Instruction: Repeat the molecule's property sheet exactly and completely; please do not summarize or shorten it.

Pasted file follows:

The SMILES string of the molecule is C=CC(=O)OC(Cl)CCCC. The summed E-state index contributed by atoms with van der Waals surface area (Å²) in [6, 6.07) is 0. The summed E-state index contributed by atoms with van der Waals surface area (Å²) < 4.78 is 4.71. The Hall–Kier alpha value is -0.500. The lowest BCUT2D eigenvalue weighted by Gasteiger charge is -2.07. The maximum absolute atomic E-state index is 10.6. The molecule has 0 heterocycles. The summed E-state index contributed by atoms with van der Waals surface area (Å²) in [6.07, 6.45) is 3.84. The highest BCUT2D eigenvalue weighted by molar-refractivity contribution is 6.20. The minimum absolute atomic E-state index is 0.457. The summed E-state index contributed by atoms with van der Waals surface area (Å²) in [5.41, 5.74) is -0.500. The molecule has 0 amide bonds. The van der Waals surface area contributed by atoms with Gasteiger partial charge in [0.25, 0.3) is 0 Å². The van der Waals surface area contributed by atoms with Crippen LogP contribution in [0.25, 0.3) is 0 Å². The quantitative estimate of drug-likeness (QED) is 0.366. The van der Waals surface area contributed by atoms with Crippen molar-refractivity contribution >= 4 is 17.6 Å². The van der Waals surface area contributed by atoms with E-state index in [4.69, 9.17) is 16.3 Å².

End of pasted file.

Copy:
The SMILES string of the molecule is C=CC(=O)OC(Cl)CCCC. The summed E-state index contributed by atoms with van der Waals surface area (Å²) in [6, 6.07) is 0. The summed E-state index contributed by atoms with van der Waals surface area (Å²) < 4.78 is 4.71. The Hall–Kier alpha value is -0.500. The lowest BCUT2D eigenvalue weighted by Gasteiger charge is -2.07. The maximum absolute atomic E-state index is 10.6. The molecule has 0 heterocycles. The summed E-state index contributed by atoms with van der Waals surface area (Å²) in [6.07, 6.45) is 3.84. The highest BCUT2D eigenvalue weighted by molar-refractivity contribution is 6.20. The minimum absolute atomic E-state index is 0.457. The summed E-state index contributed by atoms with van der Waals surface area (Å²) in [5.41, 5.74) is -0.500. The molecule has 0 amide bonds. The van der Waals surface area contributed by atoms with Gasteiger partial charge in [0.25, 0.3) is 0 Å². The van der Waals surface area contributed by atoms with Crippen LogP contribution in [0.25, 0.3) is 0 Å². The quantitative estimate of drug-likeness (QED) is 0.366. The van der Waals surface area contributed by atoms with Crippen molar-refractivity contribution >= 4 is 17.6 Å². The van der Waals surface area contributed by atoms with E-state index in [4.69, 9.17) is 16.3 Å².